Bake 25 to 30 minutes or until golden brown and top springs back when touched in center. Cool in pan on cooling rack 10 minutes. Serve warm.
Serves 8.
Nutritional Information
Amount per serving
Calories: 160
Cholesterol: 25 mg
Total fat: 5 g
Saturated fat: 0 g
Trans fat: 0 g
Sodium: 140 mg
Total carbohydrate: 26 g
Dietary fiber: 3 g

 

 

whole-grain coffee cake

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Friday, March 24, 2017

Healthy Vegetable Dip

 

  Whether you have a social gathering to attend or simply need a tasty snack to have on hand this weekend — we've got you covered. Impress friends or family with this super simple dip served with fresh veggies. The pretty presentation will be a hit with any guest, and loved ones will appreciate having something healthy to munch on.

 

Ingredients
3 garlic cloves, peeled and cut in half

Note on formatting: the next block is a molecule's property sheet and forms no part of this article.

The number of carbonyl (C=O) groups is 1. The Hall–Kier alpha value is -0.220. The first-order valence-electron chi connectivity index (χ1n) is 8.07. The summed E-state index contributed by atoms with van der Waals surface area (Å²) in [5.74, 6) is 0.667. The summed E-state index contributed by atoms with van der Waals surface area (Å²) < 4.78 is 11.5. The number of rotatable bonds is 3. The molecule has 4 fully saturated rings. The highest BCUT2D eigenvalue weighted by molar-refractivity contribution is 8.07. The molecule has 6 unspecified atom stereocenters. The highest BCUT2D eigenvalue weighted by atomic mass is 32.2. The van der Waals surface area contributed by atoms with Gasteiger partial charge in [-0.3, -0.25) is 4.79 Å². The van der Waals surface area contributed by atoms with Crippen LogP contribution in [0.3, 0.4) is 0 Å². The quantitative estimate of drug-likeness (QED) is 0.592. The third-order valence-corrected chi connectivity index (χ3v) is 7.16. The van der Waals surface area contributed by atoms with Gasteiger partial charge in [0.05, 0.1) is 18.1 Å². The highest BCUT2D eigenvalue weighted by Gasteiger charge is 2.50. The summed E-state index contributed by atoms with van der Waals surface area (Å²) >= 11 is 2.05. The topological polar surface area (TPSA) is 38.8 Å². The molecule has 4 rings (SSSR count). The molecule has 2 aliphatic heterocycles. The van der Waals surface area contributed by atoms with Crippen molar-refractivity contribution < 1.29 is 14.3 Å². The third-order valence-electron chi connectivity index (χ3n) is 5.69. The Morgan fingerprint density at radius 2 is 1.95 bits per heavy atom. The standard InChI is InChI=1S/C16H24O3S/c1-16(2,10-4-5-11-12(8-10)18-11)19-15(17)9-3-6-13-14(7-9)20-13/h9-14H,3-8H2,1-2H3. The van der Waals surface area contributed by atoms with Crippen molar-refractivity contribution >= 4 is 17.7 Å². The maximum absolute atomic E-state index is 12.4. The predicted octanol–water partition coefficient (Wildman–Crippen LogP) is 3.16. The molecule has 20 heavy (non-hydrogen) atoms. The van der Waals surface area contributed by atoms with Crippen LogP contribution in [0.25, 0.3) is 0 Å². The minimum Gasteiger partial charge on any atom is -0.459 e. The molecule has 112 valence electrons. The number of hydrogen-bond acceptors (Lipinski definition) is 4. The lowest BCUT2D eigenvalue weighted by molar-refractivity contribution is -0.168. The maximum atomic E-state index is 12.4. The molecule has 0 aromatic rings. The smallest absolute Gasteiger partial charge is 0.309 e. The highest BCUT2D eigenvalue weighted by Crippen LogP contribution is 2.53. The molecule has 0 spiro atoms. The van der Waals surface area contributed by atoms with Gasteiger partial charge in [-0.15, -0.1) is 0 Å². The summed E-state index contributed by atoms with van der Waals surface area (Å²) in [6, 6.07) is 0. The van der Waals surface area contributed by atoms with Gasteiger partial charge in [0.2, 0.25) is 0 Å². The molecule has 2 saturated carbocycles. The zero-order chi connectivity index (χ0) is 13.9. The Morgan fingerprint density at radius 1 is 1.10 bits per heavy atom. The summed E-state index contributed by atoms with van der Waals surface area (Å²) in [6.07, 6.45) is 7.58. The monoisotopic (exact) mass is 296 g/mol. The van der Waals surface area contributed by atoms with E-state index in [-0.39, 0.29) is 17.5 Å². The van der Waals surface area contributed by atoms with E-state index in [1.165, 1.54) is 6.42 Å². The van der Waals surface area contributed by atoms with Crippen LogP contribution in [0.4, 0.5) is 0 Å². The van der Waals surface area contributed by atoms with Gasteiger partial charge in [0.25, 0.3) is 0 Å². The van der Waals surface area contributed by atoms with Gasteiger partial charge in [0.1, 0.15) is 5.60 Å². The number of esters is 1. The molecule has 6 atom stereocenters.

3/4 cup sun-dried tomatoes, oil-packed, drained and patted dry
1 cup 1% fat cottage cheese
1/3 cup fat-free plain yogurt
1/3 cup light mayonnaise
Instructions
Place ingredients into a food processor and blend until smooth. Refrigerate for 3 hours or overnight and serve with your favorite vegetables.
Serving size: 2 tablespoons
Serves 16.

Nutritional Information
Amount per serving
Calories: 40
Total fat: 2.5 g
Saturated fat: 0 g
Sodium: 115 mg
Total carbohydrate: 3 g
Dietary fiber: 0 g
Protein: 2 g
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Wednesday, March 22, 2017

Fruit Gratin

 
Ingredients
1 pounds cherries, pitted and halved
4 cup(s) mixed stone fruit, such as nectarines, peaches and apricots, peeled, pitted and sliced
3 tablespoon whole-wheat flour